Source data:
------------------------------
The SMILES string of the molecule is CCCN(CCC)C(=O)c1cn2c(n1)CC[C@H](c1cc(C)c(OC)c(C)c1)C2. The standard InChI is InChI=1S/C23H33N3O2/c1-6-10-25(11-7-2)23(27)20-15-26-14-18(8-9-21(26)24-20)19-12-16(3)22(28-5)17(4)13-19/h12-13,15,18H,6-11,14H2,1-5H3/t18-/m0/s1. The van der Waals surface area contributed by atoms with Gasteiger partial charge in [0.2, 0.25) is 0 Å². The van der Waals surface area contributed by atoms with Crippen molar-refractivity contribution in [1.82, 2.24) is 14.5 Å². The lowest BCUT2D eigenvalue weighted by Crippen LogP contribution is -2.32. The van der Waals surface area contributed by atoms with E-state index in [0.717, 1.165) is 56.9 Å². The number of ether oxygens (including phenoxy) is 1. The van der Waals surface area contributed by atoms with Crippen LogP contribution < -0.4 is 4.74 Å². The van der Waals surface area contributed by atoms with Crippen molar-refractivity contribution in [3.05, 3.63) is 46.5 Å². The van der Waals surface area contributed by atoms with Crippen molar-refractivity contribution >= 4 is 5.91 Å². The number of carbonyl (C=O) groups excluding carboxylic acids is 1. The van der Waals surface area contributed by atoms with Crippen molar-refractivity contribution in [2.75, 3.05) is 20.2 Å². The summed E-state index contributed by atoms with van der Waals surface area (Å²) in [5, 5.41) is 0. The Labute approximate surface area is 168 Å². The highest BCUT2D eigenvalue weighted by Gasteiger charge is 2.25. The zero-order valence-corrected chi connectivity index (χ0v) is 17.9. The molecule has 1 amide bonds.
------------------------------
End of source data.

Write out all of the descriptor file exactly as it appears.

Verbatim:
The SMILES string of the molecule is CCCN(CCC)C(=O)c1cn2c(n1)CC[C@H](c1cc(C)c(OC)c(C)c1)C2. The standard InChI is InChI=1S/C23H33N3O2/c1-6-10-25(11-7-2)23(27)20-15-26-14-18(8-9-21(26)24-20)19-12-16(3)22(28-5)17(4)13-19/h12-13,15,18H,6-11,14H2,1-5H3/t18-/m0/s1. The van der Waals surface area contributed by atoms with Gasteiger partial charge in [0.2, 0.25) is 0 Å². The van der Waals surface area contributed by atoms with Crippen molar-refractivity contribution in [1.82, 2.24) is 14.5 Å². The lowest BCUT2D eigenvalue weighted by Crippen LogP contribution is -2.32. The van der Waals surface area contributed by atoms with E-state index in [0.717, 1.165) is 56.9 Å². The number of ether oxygens (including phenoxy) is 1. The van der Waals surface area contributed by atoms with Crippen LogP contribution < -0.4 is 4.74 Å². The van der Waals surface area contributed by atoms with Crippen molar-refractivity contribution in [3.05, 3.63) is 46.5 Å². The van der Waals surface area contributed by atoms with Crippen molar-refractivity contribution >= 4 is 5.91 Å². The number of carbonyl (C=O) groups excluding carboxylic acids is 1. The van der Waals surface area contributed by atoms with Crippen molar-refractivity contribution in [2.75, 3.05) is 20.2 Å². The summed E-state index contributed by atoms with van der Waals surface area (Å²) in [5, 5.41) is 0. The Labute approximate surface area is 168 Å². The highest BCUT2D eigenvalue weighted by Gasteiger charge is 2.25. The zero-order valence-corrected chi connectivity index (χ0v) is 17.9. The molecule has 1 amide bonds.